Have you tried casting plaster shapes in sand yet? We've done sandcasting at the beach a couple of times with great success, digging a hole in the sand, lining it with shells, rocks, and other found treasures, then filling the hole with plaster. It's fun when you need a break from the water and the result is a pretty awesome memento of your time at the beach.
While we didn't get to the beach this summer, we really wanted to do some sandcasting. So we decided to give it a go in the sandbox.
It worked wonderfully! Even better than at the beach, really, because the conditions were more controlled.
Sandcasting in the Sandbox
- Sandbox with sand (or you could do this in a bucket or bin of sand)
- Plaster of Paris*
- Small nature items, such as shells, pebbles, flowers, sticks, etc
- Melted crayon rocks, glitter rocks, or painted rocks (optional)
- Small treasures, such as glass beads, marbles, little figurines, etc (optional)
1. First, we dug holes in the sand.
2. Then, we lined the holes with our treasures, including shells from past beach trips, melted crayon rocks, glass beads (the kind used in floral arranging, but you could use jewelry-type beads as well), marbles, and flowers.
3. The plaster of Paris mixing part came next. I mixed up 2 parts plaster with 1 part cold water. I had an extra plaster bucket and just mixed it in that, but you'll want to do it in something you can just throw away afterward (not your best kitchen bowls). I sometimes measure the plaster and water into gallon ziploc bags and then just use my hands to smush the plaster around until its mixed. The kids love to do that, too.
4. Okay, moving on… We poured the plaster into the holes, covering the treasures and filling the holes.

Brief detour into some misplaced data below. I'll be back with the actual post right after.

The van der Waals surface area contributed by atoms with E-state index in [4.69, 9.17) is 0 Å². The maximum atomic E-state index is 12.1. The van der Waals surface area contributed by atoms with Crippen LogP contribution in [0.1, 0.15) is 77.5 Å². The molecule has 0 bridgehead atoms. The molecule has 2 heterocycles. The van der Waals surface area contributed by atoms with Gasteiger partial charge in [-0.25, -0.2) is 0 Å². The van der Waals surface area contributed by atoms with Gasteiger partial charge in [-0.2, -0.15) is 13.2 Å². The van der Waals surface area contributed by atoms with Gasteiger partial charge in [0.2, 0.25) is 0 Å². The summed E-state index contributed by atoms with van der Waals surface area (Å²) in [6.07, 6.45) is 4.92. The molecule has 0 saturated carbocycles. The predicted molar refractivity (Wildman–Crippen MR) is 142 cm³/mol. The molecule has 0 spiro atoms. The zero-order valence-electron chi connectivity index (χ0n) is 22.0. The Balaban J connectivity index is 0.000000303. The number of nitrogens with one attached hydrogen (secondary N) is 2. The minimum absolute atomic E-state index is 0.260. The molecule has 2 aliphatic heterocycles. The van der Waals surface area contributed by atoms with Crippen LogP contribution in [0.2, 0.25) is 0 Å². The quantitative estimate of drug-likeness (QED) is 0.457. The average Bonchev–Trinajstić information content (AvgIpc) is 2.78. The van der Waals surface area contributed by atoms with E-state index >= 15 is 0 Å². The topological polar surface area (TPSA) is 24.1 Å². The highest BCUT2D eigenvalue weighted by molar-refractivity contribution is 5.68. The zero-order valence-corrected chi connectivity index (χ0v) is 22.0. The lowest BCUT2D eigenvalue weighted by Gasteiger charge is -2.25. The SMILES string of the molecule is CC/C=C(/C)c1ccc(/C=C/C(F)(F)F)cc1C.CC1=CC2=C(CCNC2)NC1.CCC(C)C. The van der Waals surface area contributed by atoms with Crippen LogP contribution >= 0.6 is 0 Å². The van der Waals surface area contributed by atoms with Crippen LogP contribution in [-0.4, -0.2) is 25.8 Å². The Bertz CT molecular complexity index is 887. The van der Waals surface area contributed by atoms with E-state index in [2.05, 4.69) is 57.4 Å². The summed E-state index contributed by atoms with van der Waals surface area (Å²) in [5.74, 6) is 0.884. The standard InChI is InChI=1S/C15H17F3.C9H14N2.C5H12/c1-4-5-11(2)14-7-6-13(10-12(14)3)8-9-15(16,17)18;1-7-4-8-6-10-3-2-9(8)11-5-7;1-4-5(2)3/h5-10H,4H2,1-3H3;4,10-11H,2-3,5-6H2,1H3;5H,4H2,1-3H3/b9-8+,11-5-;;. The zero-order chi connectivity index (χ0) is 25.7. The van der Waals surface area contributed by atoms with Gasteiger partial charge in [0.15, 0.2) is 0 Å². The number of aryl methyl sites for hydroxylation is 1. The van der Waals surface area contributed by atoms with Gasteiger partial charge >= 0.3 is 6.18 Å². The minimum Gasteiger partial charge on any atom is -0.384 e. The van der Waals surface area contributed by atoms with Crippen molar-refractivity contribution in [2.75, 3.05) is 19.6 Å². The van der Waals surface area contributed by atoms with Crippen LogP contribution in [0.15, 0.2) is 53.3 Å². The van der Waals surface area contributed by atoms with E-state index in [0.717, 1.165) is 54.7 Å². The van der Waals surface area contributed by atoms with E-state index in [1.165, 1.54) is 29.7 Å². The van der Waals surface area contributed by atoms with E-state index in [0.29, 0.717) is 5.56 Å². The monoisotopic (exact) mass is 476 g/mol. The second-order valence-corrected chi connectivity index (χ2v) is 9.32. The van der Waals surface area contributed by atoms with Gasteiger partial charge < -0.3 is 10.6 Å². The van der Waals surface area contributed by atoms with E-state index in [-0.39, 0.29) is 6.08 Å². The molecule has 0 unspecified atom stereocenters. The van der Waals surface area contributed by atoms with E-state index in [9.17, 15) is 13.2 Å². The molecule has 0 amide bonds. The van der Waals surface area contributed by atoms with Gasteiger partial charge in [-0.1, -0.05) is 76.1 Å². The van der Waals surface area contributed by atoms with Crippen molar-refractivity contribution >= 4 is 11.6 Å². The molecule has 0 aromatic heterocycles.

5. The kids really wanted to decorate the tops, too, so they poked in another round of flowers, rocks, and treasures. Kind of like when we did the best art group project ever.
6. Then we waited. The plaster takes about half an hour to set.
7. Once the plaster has set, lift it carefully out of the sand, turn it over, and carefully dust off the extra sand.
Admire! I especially love the combination of the sea shells, glass beads, and melted crayon rocks.
The flowers are cool, too, but the color won't last. They'll dry and peel off, leaving a flower imprint.
8. Place your sandcasts in a protected place overnight to continue the drying process.
9. Display your sandcasted plaster lovely on the summer nature table, the mantle, or as part of a tablescape. We put ours outside on the patio table, under the umbrella (to protect them from the rain). I think they'd also make pretty good doorstops or bookends, depending on the shape you come up with…
*Plaster of Paris notes:
- I buy 10 pound buckets of plaster of Paris at big craft stores, such as AC Moore, when I have a half-off coupon. It's normally $10 a bucket and I end up getting it for about $5. Recently a reader said she gets big 25 pound bags of plaster at places like Lowes and Home Depot for about $16. You can also order something called
ArtPlaster casting plaster from Discount School Supply. I haven't tried it yet, but would like to, although maybe for something with finer detail like playdough casting or leaf casting.
- Be careful not to breathe in the fine, dry plaster dust. I usually measure it out when the kids are in the other room. (And am careful, myself, too.)
- Do NOT pour wet plaster down the sink. It will clog your drains and you will be sad. Dispose of any extra plaster in the trash.
This post contains affiliate links.